Before the arrival of Captain Cook in 1778, between 4000 and 10,000 Native Hawaiians had established a private Eden in the crevices of Waipio Valley, which once served as the cultural center of the Big Island. Until the 1946 tsunami, a diverse people and developed land characterized this valley, established solely on the economic prosperity of 16th-century taro root fields. Today, no more than 100 residents call the valley home, and much of the cultivated land has been reclaimed by the rainforest. The valley’s days as the center of Big Island agriculture are over, but the beauty of this fertile land remains.
A history of Waimea (pop. 7028) is a history of Parker Ranch. This is cattle country, a cross between the American Rockies and Scotland. Though only 10 mi. from balmy Kohala beaches, the air is crisp and cool. The Parker story began in 1793, when George Vancouver gave a herd of cattle to King Kamehameha. Kamehameha then bade them “go forth and multiply” and declared hunting them to be kapu (forbidden). This ban lasted for 10 years, during which time the cattle became a ferocious lot, notorious for rampaging and even chasing Hawaiians from their homes. By the early 19th century, Kamehameha had hired Massachusetts-born marksman John Palmer Parker to round up the cows, shoot those which were wild, and tame the rest. Parker did as ordered and garnered royal favor, so much, in fact, that he was granted a small plot of land on the slopes of Mauna Kea, beginning a collection of land that would reach 225,000 acres and become the vast Parker Ranch.
More than a decade after the death of Samuel Smart, the ranch’s last heir, the board of the multimillion-dollar Parker Corporation still runs this town and 44% of the Big Island’s real estate. In addition to financing several public service trusts, the copious Parker cash flow funds Waimea’s private prep school and public hospital. The presence of the Parker millions has dramatically altered Waimea’s trajectory as a small Hawaiian town.
The drive around Waimea is one of the most beautiful drives on the island. The well-paved road makes for an easy trip, and the numerous views try to steal your eyes from the road. Horses hang out around the fences and create a landscape similar to a country western movie. At sunset, the sun rays glisten through the trees and give the mountain sides a sublime glow.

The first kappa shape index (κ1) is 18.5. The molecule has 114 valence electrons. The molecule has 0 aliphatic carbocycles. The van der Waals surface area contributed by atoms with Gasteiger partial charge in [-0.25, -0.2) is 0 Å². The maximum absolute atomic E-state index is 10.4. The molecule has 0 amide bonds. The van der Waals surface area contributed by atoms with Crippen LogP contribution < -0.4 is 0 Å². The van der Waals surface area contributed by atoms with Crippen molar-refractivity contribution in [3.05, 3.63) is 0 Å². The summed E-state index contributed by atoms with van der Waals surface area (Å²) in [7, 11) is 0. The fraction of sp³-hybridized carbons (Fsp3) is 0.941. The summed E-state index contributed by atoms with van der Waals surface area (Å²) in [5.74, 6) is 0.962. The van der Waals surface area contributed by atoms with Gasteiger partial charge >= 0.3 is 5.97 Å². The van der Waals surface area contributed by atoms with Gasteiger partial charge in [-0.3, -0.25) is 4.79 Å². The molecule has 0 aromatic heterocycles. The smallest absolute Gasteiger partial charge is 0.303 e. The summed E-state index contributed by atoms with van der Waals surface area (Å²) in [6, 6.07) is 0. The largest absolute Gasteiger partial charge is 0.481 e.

PARKER RANCH HISTORIC HOMES. These exquisitely maintained homes illustrate two different eras in the history of Parker Ranch. Mana Hale, “house of the spirit,” is the New England-style wooden saltbox that served as John Palmer Parker’s home during his first years as a rancher. Parker actually hauled the lumber from Mauna Kea to the house’s site 12 mi. away. Puuopelu, or “meeting place,” was built in 1862 and was home to Richard Smart, a 6th-generation Parker, until his death in 1992. The home is an excellent showcase for his French Impressionist and Chinese art collection.
NORTH KOHALA INCLUDING
HAWI AND KAPAAU
North Kohala is an example of living history. On this northern perch, the unforgiving winds and racing ocean currents have sculpted the island’s oldest volcanic mountain range into one of the state’s most striking vistas. Hawi (pop. 938) and Kapaau (pop. 1159) used to be powerful fixtures in Hawaii’s sugarcane industry and royal power structure; King Kamehameha rose to power and united the entire island chain from this windy range. Today, a row of stores (and empty storefronts) lines the sides of Akoni Pule Hwy. in a jungle of wild sugarcane. These once-booming towns and the surrounding hills are the perfect place to get a glimpse into Hawaii’s past; the slopes of the Kohala Mountains are lined with ancient heiau (temples) and reminders of the not-too-distant caning past. Hike up, kayak down, or just tear right on through—the alluring charm of North Kohala is everywhere.
LAPAKAHI STATE HISTORICAL PARK. When Polynesian sailors arrived at the sheltered coves of Lapakahi nearly 600 years ago, they agreed upon its security and built a village. Soon thereafter, many of the villagers hiked into the wetter Kohala Mountains, where extensive farming was more feasible. For nearly 500 years, a trade arrangement between the upland farmers and ahupuaa (their coastal counterparts) united these Kohala natives. Their exchanges included fresh fish from the coast and coconut, kamani nuts, taro root, and ulu (breadfruit) crops. In 1918, when struggling sugar plantation owners diverted the seven streams that fed Lapakahi, lush fields quickly dried into a red sand desert. The fate of Lapakahi became a common tragedy for Native Hawaiians. Today, Lapakahi is the only native village that has been at least partially restored.
The Visitors Center at Lapakahi has maps of a 1 mi. trail, indicating canoe landings, salt pans, fish shrines, burial grounds, and the fragments of the taro-for-fish trade road that once connected the mountains and the coast.